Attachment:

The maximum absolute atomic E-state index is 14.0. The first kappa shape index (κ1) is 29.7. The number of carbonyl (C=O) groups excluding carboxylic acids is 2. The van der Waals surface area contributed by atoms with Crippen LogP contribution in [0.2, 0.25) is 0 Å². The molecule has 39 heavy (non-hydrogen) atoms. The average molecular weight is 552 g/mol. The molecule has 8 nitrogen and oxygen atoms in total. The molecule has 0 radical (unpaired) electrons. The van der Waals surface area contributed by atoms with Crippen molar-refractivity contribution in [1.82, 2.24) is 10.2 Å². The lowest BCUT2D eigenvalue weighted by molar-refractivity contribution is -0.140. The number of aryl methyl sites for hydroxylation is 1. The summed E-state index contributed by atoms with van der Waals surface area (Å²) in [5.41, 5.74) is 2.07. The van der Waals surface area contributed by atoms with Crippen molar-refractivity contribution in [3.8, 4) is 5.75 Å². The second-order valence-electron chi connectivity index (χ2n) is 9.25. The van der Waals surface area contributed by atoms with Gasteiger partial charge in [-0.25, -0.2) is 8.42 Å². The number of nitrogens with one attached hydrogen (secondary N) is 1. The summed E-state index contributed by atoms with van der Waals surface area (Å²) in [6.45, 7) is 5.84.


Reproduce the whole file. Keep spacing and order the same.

The maximum absolute atomic E-state index is 14.0. The first kappa shape index (κ1) is 29.7. The number of carbonyl (C=O) groups excluding carboxylic acids is 2. The van der Waals surface area contributed by atoms with Crippen LogP contribution in [0.2, 0.25) is 0 Å². The molecule has 39 heavy (non-hydrogen) atoms. The average molecular weight is 552 g/mol. The molecule has 8 nitrogen and oxygen atoms in total. The molecule has 0 radical (unpaired) electrons. The van der Waals surface area contributed by atoms with Crippen molar-refractivity contribution in [1.82, 2.24) is 10.2 Å². The lowest BCUT2D eigenvalue weighted by molar-refractivity contribution is -0.140. The number of aryl methyl sites for hydroxylation is 1. The summed E-state index contributed by atoms with van der Waals surface area (Å²) in [5.41, 5.74) is 2.07. The van der Waals surface area contributed by atoms with Crippen molar-refractivity contribution in [3.8, 4) is 5.75 Å². The second-order valence-electron chi connectivity index (χ2n) is 9.25. The van der Waals surface area contributed by atoms with Gasteiger partial charge in [-0.25, -0.2) is 8.42 Å². The number of nitrogens with one attached hydrogen (secondary N) is 1. The summed E-state index contributed by atoms with van der Waals surface area (Å²) in [6.45, 7) is 5.84.